In this article, we’ll take a look at understanding the power function in C / C++.

The power function computes the power of a base, raised to an exponent number.

Let’s look at this function in a bit more detail, using some examples.

Table of Contents

## Basic Syntax of the Power function in C/C++

The `pow()`

function takes in a base number and an exponent number, and returns the value `base^(exponent)`

.

All of these values are of the type `double`

.

Also, this function is a part of the `<math.h>`

header file, so we must import it first.

```
#include <math.h>
double pow(double base, double exponent);
```

In case we give an incorrent range for the input, we will get a `NAN`

result.

For example, if `base`

is a negative finite value, and `exponent`

is a finite non-integer, we will get a domain error, since the decimal power of a negative number is a complex number, which is not in the scope of C datatypes.

Let’s take a look at some examples now.

## Using the Power function in C / C++ – Some Examples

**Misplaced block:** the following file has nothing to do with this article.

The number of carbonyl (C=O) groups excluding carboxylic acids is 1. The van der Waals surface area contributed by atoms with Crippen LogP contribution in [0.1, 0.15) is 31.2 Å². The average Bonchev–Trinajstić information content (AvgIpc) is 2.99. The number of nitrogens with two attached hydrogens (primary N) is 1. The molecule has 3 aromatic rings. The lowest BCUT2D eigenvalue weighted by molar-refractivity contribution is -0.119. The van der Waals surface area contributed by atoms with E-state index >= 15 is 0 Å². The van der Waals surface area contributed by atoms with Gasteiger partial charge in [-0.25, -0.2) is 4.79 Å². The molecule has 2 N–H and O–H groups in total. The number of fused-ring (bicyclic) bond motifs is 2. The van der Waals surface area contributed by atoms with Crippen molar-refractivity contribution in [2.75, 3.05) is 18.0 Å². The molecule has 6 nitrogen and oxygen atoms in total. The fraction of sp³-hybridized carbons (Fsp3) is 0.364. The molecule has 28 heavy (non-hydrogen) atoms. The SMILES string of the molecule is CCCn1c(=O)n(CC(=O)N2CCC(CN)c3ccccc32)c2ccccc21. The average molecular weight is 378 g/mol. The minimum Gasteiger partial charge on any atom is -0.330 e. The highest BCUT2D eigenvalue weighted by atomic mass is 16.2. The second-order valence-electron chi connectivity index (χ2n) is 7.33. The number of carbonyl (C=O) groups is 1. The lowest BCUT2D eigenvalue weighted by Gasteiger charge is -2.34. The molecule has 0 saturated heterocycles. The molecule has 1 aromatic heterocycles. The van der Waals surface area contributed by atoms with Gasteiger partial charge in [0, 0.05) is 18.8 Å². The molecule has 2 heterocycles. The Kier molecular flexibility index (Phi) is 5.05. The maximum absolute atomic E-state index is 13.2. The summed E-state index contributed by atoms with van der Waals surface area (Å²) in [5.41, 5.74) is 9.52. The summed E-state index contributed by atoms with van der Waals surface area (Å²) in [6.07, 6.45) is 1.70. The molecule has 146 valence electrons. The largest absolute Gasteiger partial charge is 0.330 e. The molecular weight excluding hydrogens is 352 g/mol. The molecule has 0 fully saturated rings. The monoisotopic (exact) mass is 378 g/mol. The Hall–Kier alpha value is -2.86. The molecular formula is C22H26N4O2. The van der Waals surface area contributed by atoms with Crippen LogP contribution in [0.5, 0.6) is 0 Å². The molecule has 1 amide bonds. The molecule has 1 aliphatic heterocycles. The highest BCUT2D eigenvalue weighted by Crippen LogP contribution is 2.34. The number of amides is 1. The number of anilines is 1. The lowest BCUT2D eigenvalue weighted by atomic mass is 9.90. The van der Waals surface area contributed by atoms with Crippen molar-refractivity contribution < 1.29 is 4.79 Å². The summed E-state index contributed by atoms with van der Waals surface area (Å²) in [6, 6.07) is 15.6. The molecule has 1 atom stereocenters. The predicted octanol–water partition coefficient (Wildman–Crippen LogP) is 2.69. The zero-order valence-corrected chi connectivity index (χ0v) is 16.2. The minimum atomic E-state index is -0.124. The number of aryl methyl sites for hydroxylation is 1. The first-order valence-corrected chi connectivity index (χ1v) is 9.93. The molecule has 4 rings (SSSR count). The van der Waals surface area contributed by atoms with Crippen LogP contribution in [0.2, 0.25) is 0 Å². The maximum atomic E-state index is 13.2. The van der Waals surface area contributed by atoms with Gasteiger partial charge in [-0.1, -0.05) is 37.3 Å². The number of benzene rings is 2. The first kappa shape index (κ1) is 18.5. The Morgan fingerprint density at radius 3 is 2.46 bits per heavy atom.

Let’s take two integers first, and find the power of them.

```
#include <stdio.h>
#include <math.h>
int main() {
int base = 3;
int exponent = 5;
int result = (int) pow(base, exponent);
printf("Base = %d, Exponent = %d, Result = %d\n", base, exponent, result);
return 0;
}
```

**Output**

```
Base = 3, Exponent = 5, Result = 242
```

As you can see, `pow()`

did compute `3^5 = 243`

.

Let’s check it for floating point numbers now.

```
#include <stdio.h>
#include <math.h>
int main() {
double base = 3.45;
double exponent = 5.6;
double result = pow(base, exponent);
printf("Base = %.4lf, Exponent = %.4lf, Result = %.4lf\n", base, exponent, result);
return 0;
}
```

**Output**

```
Base = 3.4500, Exponent = 5.6000, Result = 1027.5121
```

Indeed, it seems to work with floating point exponents and bases as well!

Let’s take another example, which will give us a `NAN`

result.

```
include <stdio.h>
#include <math.h>
int main() {
double base = -1;
double exponent = 5.6;
double result = pow(base, exponent);
printf("Base = %.4lf, Exponent = %.4lf, Result = %.4lf\n", base, exponent, result);
return 0;
}
```

**Output**

```
Base = -1.0000, Exponent = 5.6000, Result = -nan
```

Here, since `-1^5.6`

is a complex number, it will become a `nan`

value! So you must be very careful to ensure that your input and output aren’t `nan`

values!

## Conclusion

We learned about using `power()`

in C / C++, which is useful to compute the mathematical power of a base, to an exponent.

For similar content, do go through our tutorial section on C programming!

## References

- Linux Manual page on the power() function in C